"That relationship was somewhat 'on again, off again'. It attracted its share of difficulties. There were allegations both ways. At times Mr. Mayes was physically abusive towards Karnia; and for his part, Mr Mayes considered that Karnia (who had drug difficulties) forced herself on him and took advantage of him, and his drugs. There is scientific evidence to support the latter...." (N.B. The Judge says that there were "allegations" both ways, but Mr. Mayes' physical abuse is stated as if it were a fact, whereas Karnia's abuse of him is treated as a mere opinion of Mr. Mayes'. On the face of it, it appears to be anti-male sexism on the part of the judge.)
"... Karnia divulged to Mr. Mayes that she was on a methadone programme when she had her first child. Mr. Mayes commented, 'oh you got a junkie baby'. There was then a fight between Karnia and Mr. Mayes which escalated to a level that the police were called. Mr. Mayes was arrested and charged with assault." (That is a clear case of anti-male discrimination by the Police: it is quite obvious that the fight must have been started by Karnia, who was on the receiving end of a very hurtful remark by Danny Mayes. His remark might well be classified as psychological abuse, but it was not assault. Anyway, the Police would never let a man off if he assaulted his girlfriend after she had made a cutting remark against him !)
"A week later (on the morning of 22 May 2002) Mr. Mayes appeared in the Napier District Court. He pleaded guilty to assaulting Karnia. His bail conditions included terms that he was not to associate with Karnia, and he was not to consume alcohol." (N.B. The fact that he pleaded guilty is no indication that he actually was guilty. In cases of domestic violence between a man and a woman, the man is almost automatically presumed to be the guilty party, and any attempt to convince a court to the contrary would admittedly be heroic, but probably futile, without the assistance of a competently pro-male lawyer, who are almost nonexistent -- see: famsecrt.html#Domestic ).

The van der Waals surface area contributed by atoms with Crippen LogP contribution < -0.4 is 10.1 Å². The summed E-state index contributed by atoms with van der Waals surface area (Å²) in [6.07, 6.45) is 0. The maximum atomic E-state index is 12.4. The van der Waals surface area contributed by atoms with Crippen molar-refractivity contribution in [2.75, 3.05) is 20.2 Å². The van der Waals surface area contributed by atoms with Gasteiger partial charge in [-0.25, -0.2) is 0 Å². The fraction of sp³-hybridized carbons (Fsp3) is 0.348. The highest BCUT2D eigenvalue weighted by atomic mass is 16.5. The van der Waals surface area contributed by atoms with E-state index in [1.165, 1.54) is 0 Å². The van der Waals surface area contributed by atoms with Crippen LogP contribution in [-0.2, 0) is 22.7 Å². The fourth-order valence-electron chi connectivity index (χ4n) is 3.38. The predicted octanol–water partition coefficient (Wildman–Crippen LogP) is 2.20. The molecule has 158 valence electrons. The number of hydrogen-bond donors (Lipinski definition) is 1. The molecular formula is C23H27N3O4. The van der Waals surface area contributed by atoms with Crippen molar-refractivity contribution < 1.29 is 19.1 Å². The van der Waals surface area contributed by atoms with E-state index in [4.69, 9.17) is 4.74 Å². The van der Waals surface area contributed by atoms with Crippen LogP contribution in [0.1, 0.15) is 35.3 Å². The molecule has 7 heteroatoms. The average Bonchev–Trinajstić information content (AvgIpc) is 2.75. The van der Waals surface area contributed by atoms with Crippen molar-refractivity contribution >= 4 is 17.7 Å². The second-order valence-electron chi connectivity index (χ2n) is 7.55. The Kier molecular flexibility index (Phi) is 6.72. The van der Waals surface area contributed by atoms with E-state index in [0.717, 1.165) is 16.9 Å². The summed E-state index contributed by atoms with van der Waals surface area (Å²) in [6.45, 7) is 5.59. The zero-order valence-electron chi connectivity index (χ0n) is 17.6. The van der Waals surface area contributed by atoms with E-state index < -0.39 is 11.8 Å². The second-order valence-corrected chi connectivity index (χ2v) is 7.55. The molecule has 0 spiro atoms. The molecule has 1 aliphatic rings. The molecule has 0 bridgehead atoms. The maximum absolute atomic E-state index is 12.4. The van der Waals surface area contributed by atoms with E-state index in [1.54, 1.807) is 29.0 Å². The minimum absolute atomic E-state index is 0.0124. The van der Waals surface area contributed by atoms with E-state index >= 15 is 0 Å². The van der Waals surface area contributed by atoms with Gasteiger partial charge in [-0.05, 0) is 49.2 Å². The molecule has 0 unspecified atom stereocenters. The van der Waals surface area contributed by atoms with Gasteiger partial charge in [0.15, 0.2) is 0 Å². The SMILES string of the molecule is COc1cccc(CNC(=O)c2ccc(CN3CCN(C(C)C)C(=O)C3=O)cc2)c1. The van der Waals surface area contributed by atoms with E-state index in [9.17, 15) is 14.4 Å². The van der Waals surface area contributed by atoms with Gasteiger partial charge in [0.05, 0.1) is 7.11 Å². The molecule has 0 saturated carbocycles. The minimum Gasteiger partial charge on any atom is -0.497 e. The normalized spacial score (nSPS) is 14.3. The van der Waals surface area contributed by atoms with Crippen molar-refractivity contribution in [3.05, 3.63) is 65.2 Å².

"When Mr. Mayes went back to his home from his court appearance, Karnia was in fact outside his house. He told her of this court order. She was asked by him to leave. But then Karnia went inside Mr Mayes (sic) house and asked him for money. She was given some money by him, and initially used it for a taxi to go to her mother's home. She returned later that evening to Mr Mayes (sic) house, having brought (sic) a bottle of bourbon with some of the money that Mr Mayes had given her. She had that bottle of bourbon with her." (In what is probably a typical scenario, this woman, having got her boyfriend arrested for Domestic Violence by starting a fight, now causes him more trouble by placing him in breach of his bail conditions.)
"An altercation then developed between Mr Mayes and Karnia. It is difficult to know the precise details. It is highly likely that they were of a relatively petty character. But undoubtedly Karnia threw a mirror inside Mr Mayes (sic) house, and she became very aggressive. So much so, that a neighbour who lived across the road was summoned. He actually got Karnia 'down' and held her by more or less lying on her on the porch, whilst the police were called." (This use of the passive -- "was summoned" and "were called" -- downplays the trauma of what the couple were going through. It makes it sound like a detached account of a scientific experiment. Who called the neighbour and then the Police ? Presumably Danny Mayes called the neighbour and also the Police. If it had been a female victim of male aggression, the Judge would have said, "She had to call the neighbour" and then "She had to call the Police". Danny's feelings, property rights, and right to be free from assault by a woman are censored out by this clinical use of the passive. In fairness to the judge in this case, however, I should add that he did state: "In his own way, he is every bit as battered (in moral terms) in his mind, as a battered woman." However, it is not clear that the judge is taking the politically incorrect step of actually recognising here that Karnia battered Danny. The context was a discussion of Danny's "affective syndrome". As can be seen from: famsecrt.html#Domestic , the New Zealand Judicial System does not recognise men as having feelings that women can hurt.)
"A police officer arrived. The situation was such that this officer found it necessary to handcuff Karnia to a post on the porch. He was on duty, on his own, and he needed to separate Mr Mayes and Karnia whilst he endeavoured to calm the situation down."
"When Mr Mayes and Karnia, in particular, had become somewhat calmer, both gave the police officer assurances that there would be no further problems. He accepted those assurances. He left, and Mr Mayes and Karnia returned inside the house." (Why didn't the Police officer arrest Karnia for Domestic Violence ? She was obviously the more violent of the two on that occasion. Both the neighbour and the police officer had had to lie on top of her or handcuff her to restrain her. Only gross Police anti-male sexism can explain the fact that Karnia was not arrested on both occasions.)